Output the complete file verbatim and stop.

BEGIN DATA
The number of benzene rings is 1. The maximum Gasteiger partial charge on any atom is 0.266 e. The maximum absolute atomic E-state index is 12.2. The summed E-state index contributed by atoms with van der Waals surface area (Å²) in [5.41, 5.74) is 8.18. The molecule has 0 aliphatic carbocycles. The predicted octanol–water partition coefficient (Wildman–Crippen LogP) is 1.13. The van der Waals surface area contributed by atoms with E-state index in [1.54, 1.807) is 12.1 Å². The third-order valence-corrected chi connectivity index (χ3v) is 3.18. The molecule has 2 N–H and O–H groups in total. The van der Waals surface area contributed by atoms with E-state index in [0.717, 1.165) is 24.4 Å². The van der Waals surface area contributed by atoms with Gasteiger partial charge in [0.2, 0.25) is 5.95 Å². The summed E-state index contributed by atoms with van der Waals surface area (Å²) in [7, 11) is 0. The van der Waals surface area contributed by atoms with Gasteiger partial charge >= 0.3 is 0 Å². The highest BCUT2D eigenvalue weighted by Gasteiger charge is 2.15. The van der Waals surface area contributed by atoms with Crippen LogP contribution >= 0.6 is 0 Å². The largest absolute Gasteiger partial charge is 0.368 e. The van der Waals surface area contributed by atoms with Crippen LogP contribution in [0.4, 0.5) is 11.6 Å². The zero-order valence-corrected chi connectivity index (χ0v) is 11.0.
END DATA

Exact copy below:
The number of benzene rings is 1. The maximum Gasteiger partial charge on any atom is 0.266 e. The maximum absolute atomic E-state index is 12.2. The summed E-state index contributed by atoms with van der Waals surface area (Å²) in [5.41, 5.74) is 8.18. The molecule has 0 aliphatic carbocycles. The predicted octanol–water partition coefficient (Wildman–Crippen LogP) is 1.13. The van der Waals surface area contributed by atoms with E-state index in [1.54, 1.807) is 12.1 Å². The third-order valence-corrected chi connectivity index (χ3v) is 3.18. The molecule has 2 N–H and O–H groups in total. The van der Waals surface area contributed by atoms with E-state index in [0.717, 1.165) is 24.4 Å². The van der Waals surface area contributed by atoms with Gasteiger partial charge in [0.2, 0.25) is 5.95 Å². The summed E-state index contributed by atoms with van der Waals surface area (Å²) in [7, 11) is 0. The van der Waals surface area contributed by atoms with Gasteiger partial charge >= 0.3 is 0 Å². The highest BCUT2D eigenvalue weighted by Gasteiger charge is 2.15. The van der Waals surface area contributed by atoms with Crippen LogP contribution >= 0.6 is 0 Å². The largest absolute Gasteiger partial charge is 0.368 e. The van der Waals surface area contributed by atoms with Crippen LogP contribution in [0.4, 0.5) is 11.6 Å². The zero-order valence-corrected chi connectivity index (χ0v) is 11.0.